The airborne fraction is important: if the oceans or trees become less effective at soaking up CO2 (thus raising the AF), then the concentration in the air will go up faster for a given rate of emissions.
A couple papers saw hints of a slight trend in recent decades; this author does not. Very well, that’s science. Let’s see how it unfolds.

philincalifornia

Tim (20:30:12) :
Simple question on its face Tim.
I suspect that I will be beaten to it but, if not, I will take a stab at the vastly more complex answer when I’m not so tired.
For a primer though on attempts to alter natural cycles, you could Google “King Canute”. It would be good if we had someone so wise in power today.

Cindy

@ Jeff L.:
You’ve just described the feelings I got on my very first visit — and on every visit — to JR’s blog. When I first learned about AGW, I was reading arguments from both sides. I tried to take JR seriously — but just couldn’t stomach his style and language. He sounded much more like a scary preacher than the scientist he claims to be.
In any case, I notice that there are many more comments here than on many other blogs about climate. And I’m so glad that discussion has been kept this open, in the spirit of science.

I always knew that plants (including algae) and bacteria evolved through lengthy periods of time when there was much more CO2 in the atmosphere; therefore they would have, written in their genetic memory, an ability to absorb much more CO2 than there is presently.
Biosphere is an adaptation mechanism by its very nature: it constantly adapts to changes of the CO2 concentration by absorbing more of it when there is more of it, thereby counterbalancing these changes. This is so easy to understand.
What is difficult to understand is how people who don’t take this simple feedback mechanism into account dare to call themselves “scientists”?

Another carbon sink story: Antarctica glacier retreat creates new carbon dioxide store:
http://www.antarctica.ac.uk/press/press_releases/press_release.php?id=1041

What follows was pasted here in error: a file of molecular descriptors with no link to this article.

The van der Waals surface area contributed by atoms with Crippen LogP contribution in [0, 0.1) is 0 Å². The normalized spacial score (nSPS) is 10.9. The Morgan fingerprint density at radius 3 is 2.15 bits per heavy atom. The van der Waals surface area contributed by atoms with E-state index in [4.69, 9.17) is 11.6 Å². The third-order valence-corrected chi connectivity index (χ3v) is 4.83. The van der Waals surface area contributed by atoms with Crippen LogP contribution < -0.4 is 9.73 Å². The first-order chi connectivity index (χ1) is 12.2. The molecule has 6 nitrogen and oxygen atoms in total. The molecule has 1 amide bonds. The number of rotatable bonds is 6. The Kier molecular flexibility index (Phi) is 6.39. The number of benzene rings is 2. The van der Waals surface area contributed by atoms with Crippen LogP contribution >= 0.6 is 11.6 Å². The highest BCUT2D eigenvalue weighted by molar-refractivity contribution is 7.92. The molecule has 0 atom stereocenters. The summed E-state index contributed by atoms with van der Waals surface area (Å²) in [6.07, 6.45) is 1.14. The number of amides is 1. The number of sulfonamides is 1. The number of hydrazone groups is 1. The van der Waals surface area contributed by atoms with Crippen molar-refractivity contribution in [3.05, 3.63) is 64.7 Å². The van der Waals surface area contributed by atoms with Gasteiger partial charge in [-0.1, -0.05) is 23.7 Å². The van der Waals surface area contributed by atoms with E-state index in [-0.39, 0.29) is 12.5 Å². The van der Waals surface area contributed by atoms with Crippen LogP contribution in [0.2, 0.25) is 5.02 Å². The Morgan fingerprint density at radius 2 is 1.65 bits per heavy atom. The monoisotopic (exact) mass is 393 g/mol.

Yes, negative feedback!
And as reported by AFP (including an iconic pic familiar to WUWT readers):
http://www.google.com/hostednews/afp/article/ALeqM5ioKN-6tqKqccbLbVgmtkNuDRgo7w

Steve S.

This could be the real heart breaker for the Team, their congregation and Obama.
Mmm Mmm Mmm

carrot eater

Based on the tone of the comments, I think some people misunderstand the paper. In short, CO2 is still going up, and man is still doing it. None of that changes in the least. The implications of the paper are minor, I think.
You know, staring at their Figure 1, it looks like their constant AF line runs a bit low through the more recent data. Of course, eyeballing a graph isn’t a statistical method; we’ll see how the work is received.
Ugh, I just read that description above from JeffL of the conversation with Joe Romm. One should indeed take his advice – to read the scientific literature. But you needn’t read Romm.

John F. Hultquist

Won’t this just fuel the notion that the ocean is going to become acidic in a few years? If not by heat then by acid – we are still doomed they say. Not so, but their stool still has more than three legs.
Will someone fix this from the post:
“have been based on projections that have a carbon free sink of already factored in.”
I’ve seen enough poorly written material that I can usually make sense of it but not this.

LarryOldtimer

f you have the facts, argue the facts. If you don’t have the facts, argue the “theory”. If the “theory” is falsified, pound on the table.

Ron de Haan

Steve S. (21:27:25) :
“This could be the real heart breaker for the Team, their congregation and Obama.
Mmm Mmm Mmm”
The AGW clan new from the beginning that they were going to make their case based on hot air, computer models and semi science.
Now we have the best cards to win the game we must not forget that they have been cheating from the beginning.
It’s hard to win a game from a bunch of cheats.

`Tor Hansson

Yet another indication of a carbon-eating biosphere.
Fancy that.

Graeme From Melbourne

If the Anthropomorphic component of Atmospheric CO2 is not increasing with increased human CO2 emissions, than why would anyone expect decreasing human CO2 emissions to decrease the Anthropomorphic component of Atmospheric CO2?
Cap and Trade anyone? ETS anyone???

maksimovich

Alexander Feht (21:02:32) :
I always knew that plants (including algae) and bacteria evolved through lengthy periods of time when there was much more CO2 in the atmosphere; therefore they would have, written in their genetic memory, an ability to absorb much more CO2 than there is presently.
Indeed, Henderiks and Rickaby (2007) conclude in an interesting paragraph.
In terms of underlying genetic mechanisms, currently, little
is known about genetic controls on calcification (e.g.
Marsh, 2003; Nguyen et al., 2005), or the detailed photosynthetic
mechanism of coccolithophores. Coupling of calcification
with species-specific Rubisco specificity provides
a tangible means to preserve the CO2/O2 composition at the
time of origin of photosynthetic phyla (Giordano et al., 2005;
Tcherkez et al., 2006). The preservation of calcification ability
at high pCO2 in C. pelagicus may occur through genetic